Tuesday, June 19, 2007


Internet was down.
A simple call to fix it,
I foolishly thought!

Today began much like any other this summer.

Woke up around 7:30, got myself dressed and ready as the kids finished eating their breakfasts, doing their morning chores, and getting ready for camp. Leave about 8ish. Had to stop for gas. It's only $2.85 a gallon, but still takes $46.00 to fill up the truck. *sigh*

Get to camp around 8:30, drop them off, and drive back home. Play with my cat, Tut, for a bit, then turn on the ol' computer for some blogging, email, games, and whatever.

Except my Internet connection ... was GONE!

I check my Device Manager. All is as it should be.

I make sure the lights on my router and modem are flashing what they should be flashing. Verdant lights twinkle happily at me from the modem. Amber sparkles merrily from the router.

They were lying.

I reset both the router and modem. Nothing.

I power down the computer, shut off the monitor, and kill the power from the surge protector. Everything goes dark. The only sounds are the rattling whumps of my ceiling fan and the distant rumbling hum of someone mowing their yard a few houses down.

I drum my fingers impatiently, silently counting to 100 in my head.

With a flourish I tap my CPU to life, click the monitor back on, and watch as the modem and router flicker through a cheery power-up cycle.

My desktop soon glows softly in the still dim room. My mouse eases the cursor over to Thunderbird and ... nothing. Cannot connect to pop server.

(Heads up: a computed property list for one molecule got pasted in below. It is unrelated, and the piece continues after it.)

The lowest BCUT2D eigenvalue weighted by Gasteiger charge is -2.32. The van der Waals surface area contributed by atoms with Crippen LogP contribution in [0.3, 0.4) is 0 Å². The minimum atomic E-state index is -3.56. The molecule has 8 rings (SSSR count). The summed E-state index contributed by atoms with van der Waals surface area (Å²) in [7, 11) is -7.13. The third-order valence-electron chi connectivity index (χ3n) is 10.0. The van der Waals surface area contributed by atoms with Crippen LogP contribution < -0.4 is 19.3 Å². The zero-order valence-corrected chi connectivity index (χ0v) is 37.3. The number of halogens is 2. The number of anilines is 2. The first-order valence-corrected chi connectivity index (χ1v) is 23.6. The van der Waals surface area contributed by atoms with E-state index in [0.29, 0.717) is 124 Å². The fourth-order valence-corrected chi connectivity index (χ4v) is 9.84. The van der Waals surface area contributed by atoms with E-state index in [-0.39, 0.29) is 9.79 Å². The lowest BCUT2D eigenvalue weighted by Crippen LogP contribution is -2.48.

Knowing the outcome, I resolutely open Internet Explorer, hoping more than a white screen of nothingness would appear. It didn't.

I call Brighthouse Networks local support number.

A cheerful woman's voice comes on and begins telling me to speak this, or say that, say nuevo for Espanol. Do I want Sales? Do I want Billing? Do I want to order new products? Am I having technical issues?

Gone are the days of button mashing. Technology is now such that I merely need to speak my requests to this disembodied, vaguely digital woman's voice and all my worries and cares will slide from my burdened shoulders like butter on a hot griddle.

I speak clearly. I take care to enunciate each word, each syllable, each glottal and vowel.

"Technical Support."

The digital woman must be hard of hearing.

"I'm sorry. I did not understand your response."

I repeat myself.

"You said you wanted Belt Buckle Sports. Is this correct?"

I answer clearly, "No!" to which she asks me to repeat my previous request. I speak slightly slower, slightly louder, with enough forced enunciation to make my high school English teacher weep tears of unfettered joy.

"Tehkk-Nih-KhahL Suh-PorrrT!"

"I'm sorry. I did not understand your response."